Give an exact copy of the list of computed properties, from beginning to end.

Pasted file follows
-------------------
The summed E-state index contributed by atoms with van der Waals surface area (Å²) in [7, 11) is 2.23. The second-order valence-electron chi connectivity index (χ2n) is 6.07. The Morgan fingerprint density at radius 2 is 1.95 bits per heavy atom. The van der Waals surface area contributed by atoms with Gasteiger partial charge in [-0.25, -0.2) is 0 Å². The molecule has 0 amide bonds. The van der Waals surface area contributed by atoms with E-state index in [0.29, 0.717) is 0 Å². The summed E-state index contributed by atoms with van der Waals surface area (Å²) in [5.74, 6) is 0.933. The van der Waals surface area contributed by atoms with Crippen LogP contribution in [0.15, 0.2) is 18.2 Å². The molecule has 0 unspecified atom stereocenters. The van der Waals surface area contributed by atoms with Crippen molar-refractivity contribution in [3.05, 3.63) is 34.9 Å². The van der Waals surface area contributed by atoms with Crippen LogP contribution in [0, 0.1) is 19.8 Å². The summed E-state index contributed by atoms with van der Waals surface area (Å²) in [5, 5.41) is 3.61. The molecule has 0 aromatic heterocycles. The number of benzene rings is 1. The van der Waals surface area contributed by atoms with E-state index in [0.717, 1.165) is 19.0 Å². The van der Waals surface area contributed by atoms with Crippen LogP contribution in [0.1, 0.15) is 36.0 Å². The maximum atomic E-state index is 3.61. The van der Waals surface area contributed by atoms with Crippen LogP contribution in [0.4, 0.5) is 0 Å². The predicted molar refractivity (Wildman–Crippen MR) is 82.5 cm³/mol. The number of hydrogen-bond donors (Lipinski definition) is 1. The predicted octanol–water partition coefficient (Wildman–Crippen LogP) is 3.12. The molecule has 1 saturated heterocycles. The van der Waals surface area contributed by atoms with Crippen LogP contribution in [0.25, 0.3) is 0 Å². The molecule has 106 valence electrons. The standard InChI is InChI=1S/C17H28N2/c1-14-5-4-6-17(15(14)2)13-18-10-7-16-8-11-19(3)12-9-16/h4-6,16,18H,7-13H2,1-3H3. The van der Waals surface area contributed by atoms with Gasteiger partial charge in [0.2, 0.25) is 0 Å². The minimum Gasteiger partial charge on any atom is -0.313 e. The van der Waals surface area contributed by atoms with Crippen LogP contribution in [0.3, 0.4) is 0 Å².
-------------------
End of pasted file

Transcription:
The summed E-state index contributed by atoms with van der Waals surface area (Å²) in [7, 11) is 2.23. The second-order valence-electron chi connectivity index (χ2n) is 6.07. The Morgan fingerprint density at radius 2 is 1.95 bits per heavy atom. The van der Waals surface area contributed by atoms with Gasteiger partial charge in [-0.25, -0.2) is 0 Å². The molecule has 0 amide bonds. The van der Waals surface area contributed by atoms with E-state index in [0.29, 0.717) is 0 Å². The summed E-state index contributed by atoms with van der Waals surface area (Å²) in [5.74, 6) is 0.933. The van der Waals surface area contributed by atoms with Crippen LogP contribution in [0.15, 0.2) is 18.2 Å². The molecule has 0 unspecified atom stereocenters. The van der Waals surface area contributed by atoms with Crippen molar-refractivity contribution in [3.05, 3.63) is 34.9 Å². The van der Waals surface area contributed by atoms with Crippen LogP contribution in [0, 0.1) is 19.8 Å². The summed E-state index contributed by atoms with van der Waals surface area (Å²) in [5, 5.41) is 3.61. The molecule has 0 aromatic heterocycles. The number of benzene rings is 1. The van der Waals surface area contributed by atoms with E-state index in [0.717, 1.165) is 19.0 Å². The van der Waals surface area contributed by atoms with Crippen LogP contribution in [0.1, 0.15) is 36.0 Å². The maximum atomic E-state index is 3.61. The van der Waals surface area contributed by atoms with Crippen LogP contribution in [0.4, 0.5) is 0 Å². The predicted molar refractivity (Wildman–Crippen MR) is 82.5 cm³/mol. The number of hydrogen-bond donors (Lipinski definition) is 1. The predicted octanol–water partition coefficient (Wildman–Crippen LogP) is 3.12. The molecule has 1 saturated heterocycles. The van der Waals surface area contributed by atoms with Crippen LogP contribution in [0.25, 0.3) is 0 Å². The molecule has 106 valence electrons. The standard InChI is InChI=1S/C17H28N2/c1-14-5-4-6-17(15(14)2)13-18-10-7-16-8-11-19(3)12-9-16/h4-6,16,18H,7-13H2,1-3H3. The van der Waals surface area contributed by atoms with Gasteiger partial charge in [0.2, 0.25) is 0 Å². The minimum Gasteiger partial charge on any atom is -0.313 e. The van der Waals surface area contributed by atoms with Crippen LogP contribution in [0.3, 0.4) is 0 Å².